Notes from the Field: Monitoring the Eastern Massasauga Rattlesnake

The Detroit Zoological Society (DZS) leads the Eastern massasauga rattlesnake Species Survival Plan (SSP), which is a comprehensive management plan through the Association of Zoos & Aquariums (AZA) that works to ensure the sustainability of healthy, genetically diverse and demographically varied captive animal populations. The DZS is also one of several organizations within the AZA that participates in a long-term study of a particular population of Eastern massasauga rattlesnakes in Michigan.

The Eastern massasauga rattlesnake is the mitten state’s only venomous viper, and is listed in Michigan as a species of special concern, which means it is threatened or endangered throughout its range. This SSP is a special one because each year, representatives from participating zoos attend a meeting in conjunction with an “in situ” study, which means that it takes place in the field.

This year marked our eighth monitoring a particular population of Eastern massasauga rattlesnakes in the southwest part of the state, and it was our best year to date – we found more than 100 snakes! This includes snakes that were found in previous years as well as newly identified individuals. The process involves gathering information on each snake in the field and then taking it to a lab where it is weighed and measured. We also determined if it is a male or a female and if female, whether it is pregnant (massasaugas give birth to live young). If the snake has never been found before, it is marked with a transponder tag – similar to those implanted in your pet dog or cat – so we can scan the animal and take measurements if it is found in the future. After the information has been gathered in the lab, the snake is then returned to the exact location where it was found.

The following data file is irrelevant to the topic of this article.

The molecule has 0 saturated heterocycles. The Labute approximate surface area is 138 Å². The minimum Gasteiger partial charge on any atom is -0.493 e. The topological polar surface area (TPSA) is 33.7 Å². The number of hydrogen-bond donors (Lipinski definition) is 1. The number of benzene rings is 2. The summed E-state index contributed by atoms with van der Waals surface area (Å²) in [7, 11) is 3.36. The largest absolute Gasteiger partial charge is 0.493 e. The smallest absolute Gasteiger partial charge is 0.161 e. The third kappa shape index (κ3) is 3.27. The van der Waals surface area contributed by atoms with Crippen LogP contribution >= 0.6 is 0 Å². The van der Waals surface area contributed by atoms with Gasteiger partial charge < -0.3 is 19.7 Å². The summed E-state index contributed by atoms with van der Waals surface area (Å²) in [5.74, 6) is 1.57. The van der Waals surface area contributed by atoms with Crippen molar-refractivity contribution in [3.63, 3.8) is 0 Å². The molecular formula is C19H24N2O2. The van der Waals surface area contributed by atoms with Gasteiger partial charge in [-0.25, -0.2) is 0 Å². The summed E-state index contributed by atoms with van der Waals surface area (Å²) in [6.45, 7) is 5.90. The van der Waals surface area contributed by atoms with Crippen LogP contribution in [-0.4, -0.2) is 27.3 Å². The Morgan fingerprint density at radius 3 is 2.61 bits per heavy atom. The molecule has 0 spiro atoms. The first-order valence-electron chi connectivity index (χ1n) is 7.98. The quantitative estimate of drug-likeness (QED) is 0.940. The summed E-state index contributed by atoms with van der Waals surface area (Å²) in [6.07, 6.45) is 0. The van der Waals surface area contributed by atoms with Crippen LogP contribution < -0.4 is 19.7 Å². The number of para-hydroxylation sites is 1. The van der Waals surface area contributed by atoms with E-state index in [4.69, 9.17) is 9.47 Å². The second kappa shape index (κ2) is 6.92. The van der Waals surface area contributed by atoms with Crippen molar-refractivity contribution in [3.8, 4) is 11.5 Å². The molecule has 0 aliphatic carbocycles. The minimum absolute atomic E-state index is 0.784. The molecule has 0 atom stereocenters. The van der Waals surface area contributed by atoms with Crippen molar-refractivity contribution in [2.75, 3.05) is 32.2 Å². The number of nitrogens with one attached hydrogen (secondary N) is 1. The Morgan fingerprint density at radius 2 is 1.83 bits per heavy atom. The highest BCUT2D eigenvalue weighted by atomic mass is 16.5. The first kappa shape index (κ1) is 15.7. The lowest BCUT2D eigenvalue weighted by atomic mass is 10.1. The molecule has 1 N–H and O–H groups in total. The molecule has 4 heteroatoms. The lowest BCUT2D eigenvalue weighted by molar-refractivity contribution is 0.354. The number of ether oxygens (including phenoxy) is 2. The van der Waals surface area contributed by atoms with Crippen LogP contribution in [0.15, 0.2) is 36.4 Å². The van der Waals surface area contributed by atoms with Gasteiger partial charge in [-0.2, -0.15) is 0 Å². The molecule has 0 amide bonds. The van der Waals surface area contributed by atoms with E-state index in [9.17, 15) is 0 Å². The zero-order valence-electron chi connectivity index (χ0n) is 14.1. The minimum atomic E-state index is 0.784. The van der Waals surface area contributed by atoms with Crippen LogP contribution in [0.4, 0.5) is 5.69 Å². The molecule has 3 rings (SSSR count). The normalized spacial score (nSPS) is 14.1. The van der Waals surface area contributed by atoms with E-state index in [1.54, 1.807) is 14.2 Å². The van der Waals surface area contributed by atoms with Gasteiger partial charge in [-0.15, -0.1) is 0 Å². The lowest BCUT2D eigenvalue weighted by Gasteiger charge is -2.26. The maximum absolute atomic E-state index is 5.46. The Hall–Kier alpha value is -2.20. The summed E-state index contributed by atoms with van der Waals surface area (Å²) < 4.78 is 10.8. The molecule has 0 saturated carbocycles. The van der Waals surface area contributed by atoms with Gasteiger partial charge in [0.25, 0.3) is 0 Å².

Monitoring a seemingly healthy population over time gives us insight into natural fluctuations of the population size, male-to-female sex ratio, individual growth rates and reproductive success. As years goes by, the data will also begin to tell us life history data such as longevity of the species and how old animals remain reproductively active. All of this information assists the AZA zoos in how they manage the captive population as well as the state departments of natural resources in their management of the wild populations and the lands on which they are found.

– Jeff Jundt is the curator of reptiles for the Detroit Zoological Society and oversees the Holden Reptile Conservation Center at the Detroit Zoo.

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